The Black Three
by Gene Skipworth

"In jail, of all places, some good happened to you. I know what it is. It is called grace."

Skipworth assembles a diverse cast of characters in a small American town, reflecting timeworn, newly cast, and enduring values through their interactions. David, a high school senior, and his twin brothers, Samuel and Joseph, both juniors, become the first ever black basketball players on the Grayville, Tennessee, High School team. Their skills bring great success—until some nasty insults by teammates expressing ugly racial prejudice force a forfeiture when the three, whose Nigerian-born father is a successful community physician, leave before the game starts to protest their ill-treatment. That incident, along with another in which Samuel rescues another black student from being severely beaten by white bullies, put race relations and their complications squarely in the light in Grayville, a place once called a “Sundown town” because blacks were not to be seen on the streets after dark. As the issues arise and compassion and respect surprisingly follow in their wake, it is clear that real lessons have been learned that will positively affect and empower those involved.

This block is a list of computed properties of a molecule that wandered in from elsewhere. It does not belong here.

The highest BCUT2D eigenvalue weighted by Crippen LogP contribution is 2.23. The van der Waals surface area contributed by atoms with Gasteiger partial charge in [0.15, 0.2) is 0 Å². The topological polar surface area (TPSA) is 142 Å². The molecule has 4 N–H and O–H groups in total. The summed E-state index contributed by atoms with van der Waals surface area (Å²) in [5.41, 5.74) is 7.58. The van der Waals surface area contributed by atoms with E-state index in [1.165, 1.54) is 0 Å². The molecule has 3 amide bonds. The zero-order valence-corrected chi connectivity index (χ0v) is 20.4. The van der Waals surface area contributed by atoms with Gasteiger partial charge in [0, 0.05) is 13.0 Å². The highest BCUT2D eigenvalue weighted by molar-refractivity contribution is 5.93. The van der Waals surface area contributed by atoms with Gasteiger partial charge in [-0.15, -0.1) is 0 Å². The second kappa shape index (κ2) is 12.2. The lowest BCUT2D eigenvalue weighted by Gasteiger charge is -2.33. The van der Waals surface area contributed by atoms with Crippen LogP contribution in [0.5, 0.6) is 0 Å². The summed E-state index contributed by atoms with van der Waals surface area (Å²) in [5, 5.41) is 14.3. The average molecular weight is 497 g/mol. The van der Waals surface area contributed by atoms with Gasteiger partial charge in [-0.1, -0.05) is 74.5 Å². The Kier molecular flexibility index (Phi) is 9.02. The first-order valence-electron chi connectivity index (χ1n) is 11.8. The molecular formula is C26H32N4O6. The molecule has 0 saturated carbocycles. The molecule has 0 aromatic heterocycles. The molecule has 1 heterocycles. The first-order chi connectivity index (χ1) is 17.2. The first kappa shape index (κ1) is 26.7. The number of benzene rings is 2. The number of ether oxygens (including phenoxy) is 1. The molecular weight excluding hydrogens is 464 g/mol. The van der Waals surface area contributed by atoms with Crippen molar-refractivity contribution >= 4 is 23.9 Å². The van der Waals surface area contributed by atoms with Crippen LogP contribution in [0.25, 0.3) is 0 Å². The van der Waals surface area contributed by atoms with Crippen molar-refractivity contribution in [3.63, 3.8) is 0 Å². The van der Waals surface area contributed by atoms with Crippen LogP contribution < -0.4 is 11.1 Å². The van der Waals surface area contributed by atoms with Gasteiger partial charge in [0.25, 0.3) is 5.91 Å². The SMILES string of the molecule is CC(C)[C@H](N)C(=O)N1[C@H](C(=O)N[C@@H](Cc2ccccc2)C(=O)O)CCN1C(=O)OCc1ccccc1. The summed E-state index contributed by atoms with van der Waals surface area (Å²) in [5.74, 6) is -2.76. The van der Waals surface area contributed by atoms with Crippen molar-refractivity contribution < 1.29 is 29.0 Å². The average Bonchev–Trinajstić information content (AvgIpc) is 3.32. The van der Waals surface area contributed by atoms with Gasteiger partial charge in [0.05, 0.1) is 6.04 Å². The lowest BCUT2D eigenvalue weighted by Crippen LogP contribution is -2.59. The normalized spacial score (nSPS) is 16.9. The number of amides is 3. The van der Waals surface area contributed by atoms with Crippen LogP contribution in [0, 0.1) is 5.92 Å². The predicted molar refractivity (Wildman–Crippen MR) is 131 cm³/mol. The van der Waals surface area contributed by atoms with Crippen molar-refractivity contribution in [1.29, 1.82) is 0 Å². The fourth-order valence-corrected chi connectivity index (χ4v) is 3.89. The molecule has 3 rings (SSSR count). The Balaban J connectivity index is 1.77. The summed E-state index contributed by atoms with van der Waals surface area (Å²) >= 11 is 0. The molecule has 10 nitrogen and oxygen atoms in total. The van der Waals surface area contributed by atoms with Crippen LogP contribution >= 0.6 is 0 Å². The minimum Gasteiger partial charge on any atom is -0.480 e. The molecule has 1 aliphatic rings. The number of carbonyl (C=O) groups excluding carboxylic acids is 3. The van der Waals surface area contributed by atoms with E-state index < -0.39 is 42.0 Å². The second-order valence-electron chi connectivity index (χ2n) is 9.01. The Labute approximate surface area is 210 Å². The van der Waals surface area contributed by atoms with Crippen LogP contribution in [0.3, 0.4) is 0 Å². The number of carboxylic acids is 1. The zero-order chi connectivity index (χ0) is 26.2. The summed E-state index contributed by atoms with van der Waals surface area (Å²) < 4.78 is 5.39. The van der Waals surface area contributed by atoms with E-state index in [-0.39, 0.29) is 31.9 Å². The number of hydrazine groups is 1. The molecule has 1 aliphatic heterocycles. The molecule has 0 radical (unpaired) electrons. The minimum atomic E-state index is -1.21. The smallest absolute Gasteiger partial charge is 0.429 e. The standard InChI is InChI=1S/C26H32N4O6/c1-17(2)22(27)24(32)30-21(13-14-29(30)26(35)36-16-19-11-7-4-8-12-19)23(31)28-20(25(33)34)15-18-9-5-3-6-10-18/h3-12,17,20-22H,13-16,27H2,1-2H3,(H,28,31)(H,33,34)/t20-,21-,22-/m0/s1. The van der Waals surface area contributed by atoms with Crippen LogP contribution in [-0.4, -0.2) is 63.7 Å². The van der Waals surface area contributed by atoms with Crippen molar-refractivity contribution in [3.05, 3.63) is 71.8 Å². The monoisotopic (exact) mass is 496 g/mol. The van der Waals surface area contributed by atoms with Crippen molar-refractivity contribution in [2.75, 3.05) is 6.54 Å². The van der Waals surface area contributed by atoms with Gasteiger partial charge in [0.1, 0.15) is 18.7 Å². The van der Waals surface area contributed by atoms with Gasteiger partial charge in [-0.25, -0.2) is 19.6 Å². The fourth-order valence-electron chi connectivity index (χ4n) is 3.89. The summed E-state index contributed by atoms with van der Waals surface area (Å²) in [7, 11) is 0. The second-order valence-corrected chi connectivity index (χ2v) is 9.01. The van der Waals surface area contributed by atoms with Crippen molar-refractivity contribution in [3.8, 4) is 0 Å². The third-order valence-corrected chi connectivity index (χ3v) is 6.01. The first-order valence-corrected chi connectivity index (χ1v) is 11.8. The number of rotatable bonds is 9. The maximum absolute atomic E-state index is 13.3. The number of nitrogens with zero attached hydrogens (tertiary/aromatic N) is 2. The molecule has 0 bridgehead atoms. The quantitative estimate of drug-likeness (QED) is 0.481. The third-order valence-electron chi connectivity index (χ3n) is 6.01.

Skipworth, a retired pastor who lives in a small town perhaps redolent of the atmosphere described in his fictional setting, has composed this fable with care. He begins by recounting, through the eyes of its various residents, the evolution of the region and then introduces the central characters and their relationships with one another as his story develops. The scenario has a cinematic feel, a ring of truth, and a genuine sense by its ending of redemption and hope, some of it spiritually based, that the author doubtless wishes to convey. It is a challenging framework that Skipworth handles expertly, offering a metaphorical work that could be read in group workshops among young adults and others exploring their American past with an eye to affecting its future.

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